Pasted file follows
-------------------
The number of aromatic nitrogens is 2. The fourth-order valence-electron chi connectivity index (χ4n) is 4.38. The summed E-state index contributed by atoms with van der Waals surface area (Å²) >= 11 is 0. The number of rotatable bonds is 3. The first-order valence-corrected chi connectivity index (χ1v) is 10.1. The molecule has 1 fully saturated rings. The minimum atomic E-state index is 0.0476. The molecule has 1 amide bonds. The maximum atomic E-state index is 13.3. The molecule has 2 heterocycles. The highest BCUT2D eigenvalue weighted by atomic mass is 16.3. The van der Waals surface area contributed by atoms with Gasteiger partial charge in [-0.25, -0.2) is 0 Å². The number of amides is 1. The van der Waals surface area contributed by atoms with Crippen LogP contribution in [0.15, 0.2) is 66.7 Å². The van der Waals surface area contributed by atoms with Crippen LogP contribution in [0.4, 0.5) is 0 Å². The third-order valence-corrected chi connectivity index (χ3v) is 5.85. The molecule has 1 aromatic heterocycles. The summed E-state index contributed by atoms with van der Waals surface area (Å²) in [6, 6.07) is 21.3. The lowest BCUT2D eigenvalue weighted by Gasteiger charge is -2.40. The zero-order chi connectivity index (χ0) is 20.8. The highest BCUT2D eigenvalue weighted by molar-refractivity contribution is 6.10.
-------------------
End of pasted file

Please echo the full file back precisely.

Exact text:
The number of aromatic nitrogens is 2. The fourth-order valence-electron chi connectivity index (χ4n) is 4.38. The summed E-state index contributed by atoms with van der Waals surface area (Å²) >= 11 is 0. The number of rotatable bonds is 3. The first-order valence-corrected chi connectivity index (χ1v) is 10.1. The molecule has 1 fully saturated rings. The minimum atomic E-state index is 0.0476. The molecule has 1 amide bonds. The maximum atomic E-state index is 13.3. The molecule has 2 heterocycles. The highest BCUT2D eigenvalue weighted by atomic mass is 16.3. The van der Waals surface area contributed by atoms with Gasteiger partial charge in [-0.25, -0.2) is 0 Å². The number of amides is 1. The van der Waals surface area contributed by atoms with Crippen LogP contribution in [0.15, 0.2) is 66.7 Å². The van der Waals surface area contributed by atoms with Crippen LogP contribution in [0.4, 0.5) is 0 Å². The third-order valence-corrected chi connectivity index (χ3v) is 5.85. The molecule has 1 aromatic heterocycles. The summed E-state index contributed by atoms with van der Waals surface area (Å²) in [6, 6.07) is 21.3. The lowest BCUT2D eigenvalue weighted by Gasteiger charge is -2.40. The zero-order chi connectivity index (χ0) is 20.8. The highest BCUT2D eigenvalue weighted by molar-refractivity contribution is 6.10.